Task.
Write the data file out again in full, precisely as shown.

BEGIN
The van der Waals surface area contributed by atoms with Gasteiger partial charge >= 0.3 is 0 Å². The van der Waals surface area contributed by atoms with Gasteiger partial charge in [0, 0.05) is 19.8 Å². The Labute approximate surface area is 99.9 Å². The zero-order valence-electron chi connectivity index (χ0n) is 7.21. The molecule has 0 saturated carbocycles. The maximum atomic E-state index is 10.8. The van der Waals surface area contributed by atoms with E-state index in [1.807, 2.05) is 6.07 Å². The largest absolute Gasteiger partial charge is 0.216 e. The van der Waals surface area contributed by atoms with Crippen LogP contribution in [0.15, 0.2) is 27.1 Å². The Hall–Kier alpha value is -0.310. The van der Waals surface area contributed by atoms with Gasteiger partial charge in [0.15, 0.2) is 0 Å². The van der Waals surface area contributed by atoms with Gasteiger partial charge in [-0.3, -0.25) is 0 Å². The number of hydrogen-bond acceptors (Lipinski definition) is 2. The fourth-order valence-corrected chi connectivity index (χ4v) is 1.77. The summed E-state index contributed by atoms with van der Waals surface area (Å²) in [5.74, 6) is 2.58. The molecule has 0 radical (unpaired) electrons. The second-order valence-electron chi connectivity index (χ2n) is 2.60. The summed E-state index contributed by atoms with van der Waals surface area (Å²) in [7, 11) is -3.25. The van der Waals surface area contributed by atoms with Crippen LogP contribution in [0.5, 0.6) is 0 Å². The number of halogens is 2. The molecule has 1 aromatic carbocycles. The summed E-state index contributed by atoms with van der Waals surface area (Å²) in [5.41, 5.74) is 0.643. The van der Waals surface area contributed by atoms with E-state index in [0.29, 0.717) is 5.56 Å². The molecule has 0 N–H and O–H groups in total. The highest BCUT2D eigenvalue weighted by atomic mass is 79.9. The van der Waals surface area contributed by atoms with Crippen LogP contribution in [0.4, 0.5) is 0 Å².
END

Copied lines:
The van der Waals surface area contributed by atoms with Gasteiger partial charge >= 0.3 is 0 Å². The van der Waals surface area contributed by atoms with Gasteiger partial charge in [0, 0.05) is 19.8 Å². The Labute approximate surface area is 99.9 Å². The zero-order valence-electron chi connectivity index (χ0n) is 7.21. The molecule has 0 saturated carbocycles. The maximum atomic E-state index is 10.8. The van der Waals surface area contributed by atoms with E-state index in [1.807, 2.05) is 6.07 Å². The largest absolute Gasteiger partial charge is 0.216 e. The van der Waals surface area contributed by atoms with Crippen LogP contribution in [0.15, 0.2) is 27.1 Å². The Hall–Kier alpha value is -0.310. The van der Waals surface area contributed by atoms with Gasteiger partial charge in [0.15, 0.2) is 0 Å². The van der Waals surface area contributed by atoms with Gasteiger partial charge in [-0.3, -0.25) is 0 Å². The number of hydrogen-bond acceptors (Lipinski definition) is 2. The fourth-order valence-corrected chi connectivity index (χ4v) is 1.77. The summed E-state index contributed by atoms with van der Waals surface area (Å²) in [5.74, 6) is 2.58. The molecule has 0 radical (unpaired) electrons. The second-order valence-electron chi connectivity index (χ2n) is 2.60. The summed E-state index contributed by atoms with van der Waals surface area (Å²) in [7, 11) is -3.25. The van der Waals surface area contributed by atoms with Crippen LogP contribution in [0.5, 0.6) is 0 Å². The number of halogens is 2. The molecule has 1 aromatic carbocycles. The summed E-state index contributed by atoms with van der Waals surface area (Å²) in [5.41, 5.74) is 0.643. The van der Waals surface area contributed by atoms with E-state index in [0.29, 0.717) is 5.56 Å². The molecule has 0 N–H and O–H groups in total. The highest BCUT2D eigenvalue weighted by atomic mass is 79.9. The van der Waals surface area contributed by atoms with Crippen LogP contribution in [0.4, 0.5) is 0 Å².